Lindsey 7:18 So I want to talk about Yes, No, Maybe So, which is a romantic comedy by Becky Albertalli and Aisha Saeed, and it's about two 17 year olds whose mothers volunteer them to work together canvassing for a local political campaign. And as they get to know each other and spend time campaigning, they both find out that they're becoming more invested in the outcome of the election, and that they're enjoying spending more and more time with each other. So the book has these adorable elements of romantic comedy as well as addressing some really serious issues. So some of the things they talked about in the book include like photos going viral on social media, and also Jamie is Jewish and Maya is Muslim, so they both face hate directed towards them because of their religion. And as a part of that the book looks at the way that memes and social media can be used to propagate discrimination. Maya has also chosen that she doesn't want to date and she faces a lot of pressure from all different people because of that choice, and altogether those things blend to make a really satisfying mix of romance and real world problems. That's both entertaining to read, but also leaves you feeling like you've read something pretty substantial.
Emily 8:34 So Lindsay, what books would you kind of suggest as read-alikes for this, so if someone likes this book, they might also like your book choice, what would you suggest?
Young Adult Read-alikes
Lindsey 8:42 So I would suggest other books by Becky Albertalli. She wrote the Simon vs. the Homo Sapiens Agenda series, which you may know from the movie Love, Simon. Also books by the teen author S.K. Ali, or Rainbow Rowell would be good sorts of read-alikes for people who like the sort of light hearted romantic comedies that also address some serious real world issues.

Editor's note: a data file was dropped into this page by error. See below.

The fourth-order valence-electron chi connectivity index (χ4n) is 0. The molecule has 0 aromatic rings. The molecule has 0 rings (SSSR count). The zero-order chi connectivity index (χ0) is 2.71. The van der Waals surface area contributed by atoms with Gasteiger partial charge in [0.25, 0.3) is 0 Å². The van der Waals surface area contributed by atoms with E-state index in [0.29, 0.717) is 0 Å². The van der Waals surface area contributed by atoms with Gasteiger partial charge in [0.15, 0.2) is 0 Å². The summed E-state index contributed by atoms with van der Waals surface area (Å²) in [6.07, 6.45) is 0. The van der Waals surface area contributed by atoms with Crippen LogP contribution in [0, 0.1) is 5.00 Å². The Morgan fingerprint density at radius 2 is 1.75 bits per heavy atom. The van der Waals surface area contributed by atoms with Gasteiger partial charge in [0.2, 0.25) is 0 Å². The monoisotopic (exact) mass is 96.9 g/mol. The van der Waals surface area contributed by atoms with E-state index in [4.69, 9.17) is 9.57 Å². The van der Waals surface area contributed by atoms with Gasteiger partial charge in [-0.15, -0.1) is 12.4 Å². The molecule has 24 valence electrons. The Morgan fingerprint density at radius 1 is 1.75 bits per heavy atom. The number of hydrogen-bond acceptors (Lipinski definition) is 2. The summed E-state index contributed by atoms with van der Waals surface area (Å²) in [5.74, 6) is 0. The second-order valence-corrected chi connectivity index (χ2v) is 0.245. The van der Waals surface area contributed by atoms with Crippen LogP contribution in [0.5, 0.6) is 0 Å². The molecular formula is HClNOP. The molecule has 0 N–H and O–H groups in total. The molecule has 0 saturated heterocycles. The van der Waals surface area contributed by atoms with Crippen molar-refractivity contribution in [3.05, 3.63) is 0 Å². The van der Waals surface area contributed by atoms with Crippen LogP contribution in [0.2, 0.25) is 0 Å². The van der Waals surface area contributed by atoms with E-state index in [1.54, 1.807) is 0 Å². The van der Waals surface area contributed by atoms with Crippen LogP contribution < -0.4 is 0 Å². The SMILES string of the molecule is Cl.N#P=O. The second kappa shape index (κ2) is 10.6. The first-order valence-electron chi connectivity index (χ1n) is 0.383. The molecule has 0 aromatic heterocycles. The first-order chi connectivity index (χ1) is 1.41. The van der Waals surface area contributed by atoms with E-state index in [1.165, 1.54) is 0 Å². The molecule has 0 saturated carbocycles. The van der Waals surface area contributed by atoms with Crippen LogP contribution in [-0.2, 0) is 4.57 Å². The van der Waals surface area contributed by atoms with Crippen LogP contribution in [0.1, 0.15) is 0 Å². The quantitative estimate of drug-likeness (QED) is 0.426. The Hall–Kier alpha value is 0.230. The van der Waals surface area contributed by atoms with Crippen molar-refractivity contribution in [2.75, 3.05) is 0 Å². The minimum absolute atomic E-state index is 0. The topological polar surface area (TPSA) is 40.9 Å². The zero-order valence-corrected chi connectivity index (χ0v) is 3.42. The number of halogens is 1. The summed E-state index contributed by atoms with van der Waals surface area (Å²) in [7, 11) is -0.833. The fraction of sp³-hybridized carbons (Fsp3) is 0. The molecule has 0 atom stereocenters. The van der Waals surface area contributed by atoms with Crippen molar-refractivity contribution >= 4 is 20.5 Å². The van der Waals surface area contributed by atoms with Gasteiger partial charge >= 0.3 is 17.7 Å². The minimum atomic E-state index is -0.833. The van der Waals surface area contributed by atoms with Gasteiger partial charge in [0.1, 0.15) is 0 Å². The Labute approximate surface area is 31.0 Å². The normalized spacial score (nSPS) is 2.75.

Emily 9:08 I really like the kind of like fluffiness of the romcoms. I think that sometimes can make people feel like reading a story is more accessible and going to be a little bit easier, especially now when everyone's got so much outside anxiety maybe.
Lindsey 9:24 That was, that was sort of why I chose this book to read. I was having a really, really stressful time and a hard time focusing on it, on much books, and I found that this one was a really good book for when I was stressed out about other things.
Emily 9:42 All right, those are some great suggestions. Thank you, Lindsey, so much for sharing all those with us. And for sharing Yes, No, Maybe So with us. I think it's a great choice for readers out there who might want something that is maybe a little light and fluffy with the rom com but then touches on some more serious issues. So thank you so much.
Lindsey 10:00 No problem.
Emily 10:00 And thank you to both of our guests Charity and Lindsay. Thank you so much for coming on and sharing your books with me. You both shared awesome stories that I hope our listeners get to enjoy as well. Thank you so much.
Charity 10:12 Thank you for having me. I really enjoyed being here today.
Lindsey 10:15 Yeah, thanks so much. This was fun.
Emily 10:18 All right, and to our listeners. Thank you for joining me for this episode of the Planet Book Podcast. If you're looking for more book recommendations, check out our kids and teen pages at thelibrary.org for booklists and other resources. If you would like a personalized reading recommendation, click on the Your Next Read banner on the library website and fill out our questionnaire. We will email or call you with a list of books based on your specific reading requests. Look for a new episode next week. And thank you for listening to the Planet Book Podcast.